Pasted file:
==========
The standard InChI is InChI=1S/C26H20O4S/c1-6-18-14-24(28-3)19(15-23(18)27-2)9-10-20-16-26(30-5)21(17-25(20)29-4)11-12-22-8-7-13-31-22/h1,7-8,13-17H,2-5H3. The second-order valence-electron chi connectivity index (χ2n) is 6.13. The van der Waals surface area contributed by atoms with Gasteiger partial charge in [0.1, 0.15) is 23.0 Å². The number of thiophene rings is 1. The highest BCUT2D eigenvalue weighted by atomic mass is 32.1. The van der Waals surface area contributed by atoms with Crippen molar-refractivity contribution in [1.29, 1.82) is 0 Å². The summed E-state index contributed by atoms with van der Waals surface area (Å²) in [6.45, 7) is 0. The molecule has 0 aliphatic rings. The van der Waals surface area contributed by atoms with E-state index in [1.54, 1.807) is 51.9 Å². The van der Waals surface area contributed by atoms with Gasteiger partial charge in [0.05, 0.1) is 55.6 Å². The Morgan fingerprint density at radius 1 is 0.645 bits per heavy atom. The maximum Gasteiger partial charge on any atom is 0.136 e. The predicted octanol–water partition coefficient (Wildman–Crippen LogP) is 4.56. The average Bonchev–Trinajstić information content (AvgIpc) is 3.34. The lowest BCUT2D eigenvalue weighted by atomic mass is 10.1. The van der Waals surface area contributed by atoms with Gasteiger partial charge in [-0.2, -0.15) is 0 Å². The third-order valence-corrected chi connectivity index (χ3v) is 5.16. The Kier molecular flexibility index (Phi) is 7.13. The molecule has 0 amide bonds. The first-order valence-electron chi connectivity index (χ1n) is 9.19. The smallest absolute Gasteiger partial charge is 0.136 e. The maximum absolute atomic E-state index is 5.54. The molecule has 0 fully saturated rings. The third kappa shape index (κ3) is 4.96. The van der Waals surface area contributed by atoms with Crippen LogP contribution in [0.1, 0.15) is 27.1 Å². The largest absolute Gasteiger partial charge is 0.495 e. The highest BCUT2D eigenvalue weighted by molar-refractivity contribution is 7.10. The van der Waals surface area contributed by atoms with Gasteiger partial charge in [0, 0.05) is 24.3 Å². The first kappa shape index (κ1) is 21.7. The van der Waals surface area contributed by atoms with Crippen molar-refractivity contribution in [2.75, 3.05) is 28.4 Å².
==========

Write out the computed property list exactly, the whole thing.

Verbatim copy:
The standard InChI is InChI=1S/C26H20O4S/c1-6-18-14-24(28-3)19(15-23(18)27-2)9-10-20-16-26(30-5)21(17-25(20)29-4)11-12-22-8-7-13-31-22/h1,7-8,13-17H,2-5H3. The second-order valence-electron chi connectivity index (χ2n) is 6.13. The van der Waals surface area contributed by atoms with Gasteiger partial charge in [0.1, 0.15) is 23.0 Å². The number of thiophene rings is 1. The highest BCUT2D eigenvalue weighted by atomic mass is 32.1. The van der Waals surface area contributed by atoms with Crippen molar-refractivity contribution in [1.29, 1.82) is 0 Å². The summed E-state index contributed by atoms with van der Waals surface area (Å²) in [6.45, 7) is 0. The molecule has 0 aliphatic rings. The van der Waals surface area contributed by atoms with E-state index in [1.54, 1.807) is 51.9 Å². The van der Waals surface area contributed by atoms with Gasteiger partial charge in [0.05, 0.1) is 55.6 Å². The Morgan fingerprint density at radius 1 is 0.645 bits per heavy atom. The maximum Gasteiger partial charge on any atom is 0.136 e. The predicted octanol–water partition coefficient (Wildman–Crippen LogP) is 4.56. The average Bonchev–Trinajstić information content (AvgIpc) is 3.34. The lowest BCUT2D eigenvalue weighted by atomic mass is 10.1. The van der Waals surface area contributed by atoms with Gasteiger partial charge in [-0.2, -0.15) is 0 Å². The third-order valence-corrected chi connectivity index (χ3v) is 5.16. The Kier molecular flexibility index (Phi) is 7.13. The molecule has 0 amide bonds. The first-order valence-electron chi connectivity index (χ1n) is 9.19. The smallest absolute Gasteiger partial charge is 0.136 e. The maximum absolute atomic E-state index is 5.54. The molecule has 0 fully saturated rings. The third kappa shape index (κ3) is 4.96. The van der Waals surface area contributed by atoms with Crippen LogP contribution in [0.1, 0.15) is 27.1 Å². The largest absolute Gasteiger partial charge is 0.495 e. The highest BCUT2D eigenvalue weighted by molar-refractivity contribution is 7.10. The van der Waals surface area contributed by atoms with Gasteiger partial charge in [0, 0.05) is 24.3 Å². The first kappa shape index (κ1) is 21.7. The van der Waals surface area contributed by atoms with Crippen molar-refractivity contribution in [2.75, 3.05) is 28.4 Å².